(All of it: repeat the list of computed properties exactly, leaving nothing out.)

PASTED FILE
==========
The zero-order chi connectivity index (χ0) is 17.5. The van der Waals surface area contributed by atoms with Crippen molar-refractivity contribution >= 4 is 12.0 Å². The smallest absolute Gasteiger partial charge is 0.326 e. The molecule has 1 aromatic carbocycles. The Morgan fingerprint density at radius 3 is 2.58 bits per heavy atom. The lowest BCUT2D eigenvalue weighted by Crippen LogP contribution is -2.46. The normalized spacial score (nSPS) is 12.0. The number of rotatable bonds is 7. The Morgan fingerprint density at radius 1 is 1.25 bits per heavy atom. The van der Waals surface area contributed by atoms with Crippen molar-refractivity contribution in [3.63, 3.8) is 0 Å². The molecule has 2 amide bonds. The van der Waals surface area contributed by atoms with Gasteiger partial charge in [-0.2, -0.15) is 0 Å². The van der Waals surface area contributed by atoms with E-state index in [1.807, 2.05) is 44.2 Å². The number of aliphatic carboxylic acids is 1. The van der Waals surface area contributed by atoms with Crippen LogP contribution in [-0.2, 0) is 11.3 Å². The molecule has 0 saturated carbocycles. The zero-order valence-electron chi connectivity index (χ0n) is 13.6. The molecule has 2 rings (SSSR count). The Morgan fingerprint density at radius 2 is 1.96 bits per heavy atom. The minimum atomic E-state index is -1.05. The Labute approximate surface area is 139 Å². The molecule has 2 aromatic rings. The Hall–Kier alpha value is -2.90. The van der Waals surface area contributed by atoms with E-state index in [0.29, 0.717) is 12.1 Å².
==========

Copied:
The zero-order chi connectivity index (χ0) is 17.5. The van der Waals surface area contributed by atoms with Crippen molar-refractivity contribution >= 4 is 12.0 Å². The smallest absolute Gasteiger partial charge is 0.326 e. The molecule has 1 aromatic carbocycles. The Morgan fingerprint density at radius 3 is 2.58 bits per heavy atom. The lowest BCUT2D eigenvalue weighted by Crippen LogP contribution is -2.46. The normalized spacial score (nSPS) is 12.0. The number of rotatable bonds is 7. The Morgan fingerprint density at radius 1 is 1.25 bits per heavy atom. The van der Waals surface area contributed by atoms with Crippen molar-refractivity contribution in [3.63, 3.8) is 0 Å². The molecule has 2 amide bonds. The van der Waals surface area contributed by atoms with Gasteiger partial charge in [-0.2, -0.15) is 0 Å². The van der Waals surface area contributed by atoms with E-state index in [1.807, 2.05) is 44.2 Å². The number of aliphatic carboxylic acids is 1. The van der Waals surface area contributed by atoms with Crippen LogP contribution in [-0.2, 0) is 11.3 Å². The molecule has 0 saturated carbocycles. The zero-order valence-electron chi connectivity index (χ0n) is 13.6. The molecule has 2 rings (SSSR count). The Morgan fingerprint density at radius 2 is 1.96 bits per heavy atom. The minimum atomic E-state index is -1.05. The Labute approximate surface area is 139 Å². The molecule has 2 aromatic rings. The Hall–Kier alpha value is -2.90. The van der Waals surface area contributed by atoms with E-state index in [0.29, 0.717) is 12.1 Å².